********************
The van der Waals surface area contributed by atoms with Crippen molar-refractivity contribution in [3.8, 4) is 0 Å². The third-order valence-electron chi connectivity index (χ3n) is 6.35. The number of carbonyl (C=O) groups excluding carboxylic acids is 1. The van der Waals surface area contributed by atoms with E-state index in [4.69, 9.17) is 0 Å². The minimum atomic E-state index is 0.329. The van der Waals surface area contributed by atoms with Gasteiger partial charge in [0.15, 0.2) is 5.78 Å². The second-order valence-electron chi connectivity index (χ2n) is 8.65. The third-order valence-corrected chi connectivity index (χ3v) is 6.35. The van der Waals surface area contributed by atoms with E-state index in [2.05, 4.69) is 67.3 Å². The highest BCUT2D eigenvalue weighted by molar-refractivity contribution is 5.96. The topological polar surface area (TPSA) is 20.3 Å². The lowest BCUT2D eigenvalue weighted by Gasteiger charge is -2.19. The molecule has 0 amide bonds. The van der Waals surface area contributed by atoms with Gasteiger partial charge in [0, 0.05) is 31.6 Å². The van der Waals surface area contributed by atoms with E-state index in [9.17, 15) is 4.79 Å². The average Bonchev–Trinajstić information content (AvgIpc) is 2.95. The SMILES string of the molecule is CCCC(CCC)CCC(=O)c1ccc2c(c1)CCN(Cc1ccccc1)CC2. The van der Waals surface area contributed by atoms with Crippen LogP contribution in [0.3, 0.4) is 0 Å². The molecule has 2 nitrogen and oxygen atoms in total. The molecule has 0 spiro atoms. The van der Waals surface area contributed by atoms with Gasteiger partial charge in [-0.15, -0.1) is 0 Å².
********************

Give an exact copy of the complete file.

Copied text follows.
The van der Waals surface area contributed by atoms with Crippen molar-refractivity contribution in [3.8, 4) is 0 Å². The third-order valence-electron chi connectivity index (χ3n) is 6.35. The number of carbonyl (C=O) groups excluding carboxylic acids is 1. The van der Waals surface area contributed by atoms with E-state index in [4.69, 9.17) is 0 Å². The minimum atomic E-state index is 0.329. The van der Waals surface area contributed by atoms with Gasteiger partial charge in [0.15, 0.2) is 5.78 Å². The second-order valence-electron chi connectivity index (χ2n) is 8.65. The third-order valence-corrected chi connectivity index (χ3v) is 6.35. The van der Waals surface area contributed by atoms with E-state index in [2.05, 4.69) is 67.3 Å². The highest BCUT2D eigenvalue weighted by molar-refractivity contribution is 5.96. The topological polar surface area (TPSA) is 20.3 Å². The lowest BCUT2D eigenvalue weighted by Gasteiger charge is -2.19. The molecule has 0 amide bonds. The van der Waals surface area contributed by atoms with Gasteiger partial charge in [0, 0.05) is 31.6 Å². The van der Waals surface area contributed by atoms with E-state index in [9.17, 15) is 4.79 Å². The average Bonchev–Trinajstić information content (AvgIpc) is 2.95. The SMILES string of the molecule is CCCC(CCC)CCC(=O)c1ccc2c(c1)CCN(Cc1ccccc1)CC2. The van der Waals surface area contributed by atoms with Crippen LogP contribution in [0.3, 0.4) is 0 Å². The molecule has 2 nitrogen and oxygen atoms in total. The molecule has 0 spiro atoms. The van der Waals surface area contributed by atoms with Gasteiger partial charge in [-0.15, -0.1) is 0 Å².